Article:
Editor's note: This series highlights pieces from local antique stores, businesses and collectors. Have a suggestion for a featured item? Email Jasmine at jrjohnson@echopress.com.

Entering Bud’s Barn Antiques in Parkers Prairie means emerging into a floor-to-ceiling blast from the past.

Owner Richard Loveland directed his attention to an Alexandria brewing tray. The copyright date printed on the tray dates to 1904, 16 years before prohibition.

It was produced by the Meek Company as a factory production tray, and Loveland only knows of one other locally labelled piece owned by another area collector.

The Meek Company produced items such as signs and trays as promotional materials for companies, brands and products. Breweries were among the interested industries.

Newsletter signup for email alerts

The tray company owned the rights to the image, but the names of different businesses could be added once the trays were sold to local breweries.

These trays could have various designs and images, but the one Loveland has shows three men taking a lunch break together and drinking beer.

Loveland said he’s seen a few other small Minnesota towns that have trays similar to this, such as Jordan and Hastings. He’s also stumbled across the exact tray without any sort of labeling.

Loveland has owned the tray for around 30 years, which he originally found at a convention in Red Wing, Minn. He handed over a check to pay for a different item, and the top left corner showed his Parkers Prairie address. Once the seller saw Loveland’s local connection, he pulled out the Alexandria brewing tray to see if he would be interested.

Loveland said the price was a little higher than he wanted, but he bought it anyway because he knew it was rare.

The image at the center of an Alexandria Brewing Company tray “The Workingman’s Friend,” shows three men drinking beer at their lunch break. Around the thin, tan lining, the tray’s copyright reads 1904 and the piece is labeled “12 o’clock.” (Jasmine Johnson / Echo Press)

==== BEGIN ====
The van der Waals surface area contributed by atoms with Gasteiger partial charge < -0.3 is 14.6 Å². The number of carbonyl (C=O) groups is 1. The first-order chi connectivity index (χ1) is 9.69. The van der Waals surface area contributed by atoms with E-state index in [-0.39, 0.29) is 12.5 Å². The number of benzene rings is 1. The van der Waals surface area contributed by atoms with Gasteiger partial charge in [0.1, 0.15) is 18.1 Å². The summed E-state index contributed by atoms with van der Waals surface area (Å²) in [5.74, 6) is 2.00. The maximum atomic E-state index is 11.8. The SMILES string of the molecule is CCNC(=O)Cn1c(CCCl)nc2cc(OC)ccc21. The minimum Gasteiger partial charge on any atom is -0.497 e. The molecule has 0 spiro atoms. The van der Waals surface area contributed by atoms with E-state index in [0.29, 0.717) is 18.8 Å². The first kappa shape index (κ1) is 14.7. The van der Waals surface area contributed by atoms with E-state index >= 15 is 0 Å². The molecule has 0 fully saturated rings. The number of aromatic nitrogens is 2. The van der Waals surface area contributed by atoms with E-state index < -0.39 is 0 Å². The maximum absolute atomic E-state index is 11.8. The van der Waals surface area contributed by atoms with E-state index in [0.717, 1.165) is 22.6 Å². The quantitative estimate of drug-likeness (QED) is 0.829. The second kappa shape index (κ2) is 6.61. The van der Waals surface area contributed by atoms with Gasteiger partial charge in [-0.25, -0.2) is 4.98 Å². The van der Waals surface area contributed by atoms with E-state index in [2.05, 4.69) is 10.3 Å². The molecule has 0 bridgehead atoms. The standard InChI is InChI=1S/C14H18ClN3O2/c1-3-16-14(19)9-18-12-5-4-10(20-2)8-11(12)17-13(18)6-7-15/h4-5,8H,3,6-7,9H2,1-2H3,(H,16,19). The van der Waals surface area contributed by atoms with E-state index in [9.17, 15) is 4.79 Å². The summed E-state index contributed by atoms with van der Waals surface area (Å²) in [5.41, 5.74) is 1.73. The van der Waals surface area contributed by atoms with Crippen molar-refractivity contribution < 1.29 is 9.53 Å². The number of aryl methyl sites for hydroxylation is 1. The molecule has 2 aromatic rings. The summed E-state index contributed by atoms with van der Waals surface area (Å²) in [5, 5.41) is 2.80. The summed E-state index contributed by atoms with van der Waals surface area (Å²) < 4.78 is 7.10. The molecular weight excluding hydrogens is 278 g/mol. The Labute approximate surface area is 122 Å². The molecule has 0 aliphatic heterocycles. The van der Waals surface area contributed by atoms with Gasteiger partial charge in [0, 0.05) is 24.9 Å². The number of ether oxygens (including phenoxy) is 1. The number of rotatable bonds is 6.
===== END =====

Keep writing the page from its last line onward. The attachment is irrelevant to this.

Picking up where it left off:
The image at the center of an Alexandria Brewing Company tray “The Workingman’s Friend,” shows three men drinking beer at their lunch break. Around the thin, tan lining, the tray’s copyright reads 1904 and the piece is labeled “12 o’clock.” (Jasmine Johnson / Echo Press)

Now sitting in his shop, Loveland situated the 1904 brewing tray on a stand on top of the brewing barrel, which was previously displayed at Yesterdays in Alexandria.

Next to those two items, two Alexandria Gold Seal Beer cases were displayed. One had been cleaned and refurbished when Loveland purchased it, while the other still had most of a red, Gopher Beer sticker visible.

Once the Alexandria Brewing Company was established, the new Gold Seal beer was introduced in 1935.

Lined up in a row on top of the brewing cases, four brewery bottles were situated.

Sam’s Premium Triple ‘A’ Beer was a private label brewed and bottled in Alexandria.

Next to that, a punch code could be distinguished on the label of a Gopher Beer bottle. This particular brew was new in 1939.

Loveland noted that the punch code would have been placed by the revenue department at the time the bottle was distributed, and he’s found that there are few with original labels like this remaining.

The final two bottles in the array of brewery memorabilia Loveland organized near the register of his store were from other small breweries in Minnesota: Viking Lager Beer from Fergus Falls and Kiewel’s Picnic Beer from Little Falls.

Dave and Lola Anderson sent in a photo of this beer case that has been passed down in the Anderson family for generations. The Rudolph Wegener Brewery was open from 1876 to 1902. (Submitted)
Dave and Lola Anderson sent in a photo of this beer case that has been passed down in the Anderson family for generations. The Rudolph Wegener Brewery was open from 1876 to 1902. (Submitted)